Two Denver-area midwifery practices that have delivered thousands of babies in the past two decades, many born to low-income, inner-city mothers and refugee families, are closing their doors.
Midwives, social workers and other employees at the practices linked to Rose Medical Center and Aurora Medical Center were informed Friday by the for-profit parent company of the hospitals and the midwifery clinics, Hospital Corporation of America or HCA. Hundreds of pregnant women who are current patients at the two practices will receive letters from the hospitals this week.
Rose Midwifery, next to Rose Medical Center, has about 700 pregnant patients and typically delivers 50 to 100 babies per month. The 22-year-old practice includes nine midwives, several medical assistants and three social workers who work with new mothers whose babies are at risk of growing up in unsafe environments.
Employees at the clinic were told not to give media interviews about its closure but said their jobs will last two more months. HealthOne, which runs multiple hospitals in the metro area under the HCA parent company, confirmed the closures Monday night but did not provide any interviews.
Rose Midwifery and Colorado Nurse Midwives in Aurora will close Jan. 31. The clinics will help any patients whose due dates fall after that date transition to other care, HCA Healthcare spokeswoman Angie Anania said in an emailed statement. She did not provide any reason for the closures or say how many patients will have to find other care.
“We are extremely proud of the clinical care provided by the Rose Midwifery clinic and the Colorado Nurse Midwives clinic,” she said. “Our patients remain our top priority.”
Midwives are often nurses trained in labor and delivery for patients with normal, low-risk pregnancies. Women who seek out midwifery typically are looking for a more holistic approach to birth.
The midwifery practices at Rose and Aurora Medical Center are not providing the “boutique” care offered by some private practices that cater to women with private insurance, however. Instead, they serve mainly patients who have Medicaid, which is government insurance for the poor.
Dr. Kent Heyborne, chief of obstetrics for Denver Health and an expert in maternal-fetal medicine, called the news “very disconcerting and very upsetting.”
He noted that black women in the United States are two to four times more likely to die in pregnancy compared with white women. Minority and poorer women, the same population served by the clinics at Rose and Aurora Medical Center, are more likely to have complications including preeclampsia and hypertension, as well as more likely to die by suicide and overdose during pregnancy.
“The underserved are the ones who need the care most and often are the ones who have the hardest time getting the care,” he said. “It’s just going to make their fight worse and put their lives and their health in graver danger. It’s not what you would like to see happening in the United States in 2018.”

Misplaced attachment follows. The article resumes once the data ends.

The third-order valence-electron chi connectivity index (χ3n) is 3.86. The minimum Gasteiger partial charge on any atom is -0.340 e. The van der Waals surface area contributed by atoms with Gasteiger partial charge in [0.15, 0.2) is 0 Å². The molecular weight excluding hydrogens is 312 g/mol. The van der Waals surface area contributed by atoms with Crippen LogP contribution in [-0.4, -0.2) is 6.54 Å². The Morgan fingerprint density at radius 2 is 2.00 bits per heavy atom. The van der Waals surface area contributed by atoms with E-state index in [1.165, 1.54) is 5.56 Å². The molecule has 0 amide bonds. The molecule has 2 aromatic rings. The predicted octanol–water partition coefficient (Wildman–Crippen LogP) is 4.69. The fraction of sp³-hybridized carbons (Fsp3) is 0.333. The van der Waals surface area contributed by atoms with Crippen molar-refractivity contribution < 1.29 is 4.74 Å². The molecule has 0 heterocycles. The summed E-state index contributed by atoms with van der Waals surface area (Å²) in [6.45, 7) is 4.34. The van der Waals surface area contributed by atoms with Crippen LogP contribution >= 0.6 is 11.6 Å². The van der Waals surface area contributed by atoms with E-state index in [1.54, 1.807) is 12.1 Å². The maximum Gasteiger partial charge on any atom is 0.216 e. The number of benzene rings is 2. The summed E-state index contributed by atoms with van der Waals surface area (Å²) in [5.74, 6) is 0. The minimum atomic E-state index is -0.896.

Denver Health, which delivers about 3,400 babies per year, mostly to underserved women, likely will make up for some of the community loss of the clinics, he said. At Denver Health, midwives typically handle the prenatal care and appointments for women with normal, healthy pregnancies, while doctors take the high-risk cases. Patients can choose whether they want a physician or midwife to attend their delivery, and midwives handle about one-third of all births.
The model is less expensive than having doctors handle all prenatal care and delivery, and it has good health outcomes, Heyborne said.
“Most women don’t need much besides some tender-loving care and support,” he said. “The midwives are better at keeping their hands off of patients during delivery. They don’t intervene unnecessarily.”
Several private obstetrics practices in the Denver area employ midwives, but typically take only a small percentage of Medicaid patients, Heyborne said.
The closure of the midwifery clinics is a “huge loss to the community,” he said. “It will be very hard for them to get care anywhere else. The danger is that it will put these women at risk and they will be left without health care. It’s an ugly scenario.”
Dana Nitchke had her first child, a now 2-year-old girl, with Rose Midwifery and is now seven months pregnant with her second. Her due date is Jan. 24, one week before the clinic will shut its doors.
She was waiting for her husband to get home from work Monday night so they could decide whether to find a new clinic now or stick with Rose and hope their second baby girl comes in time. “Babies come when babies come,” said Nitchke, who worked as a nurse at Rose several years ago. “If I don’t have the baby before Jan. 31, you are basically walking into the hospital with people you don’t know and have never met before.”
Even though Nitchke moved from Denver to the south suburb of Centennial since her first daughter was born, she is driving up to Rose for medical appointments and planned to have her baby there because she loved the midwifery experience that much.
“It’s horrible,” she said of the news the practice is shutting down. “They were very knowledgeable, open and kind. I just felt comfortable with them.”
Nitchke felt more comfortable at the midwifery clinic, she said, in part because her midwife was a woman, but mostly because she never felt pressured about inducing delivery or any other medical procedures. She led the way, and they were there to support her.
“They are not trying to push you into anything,” she said.
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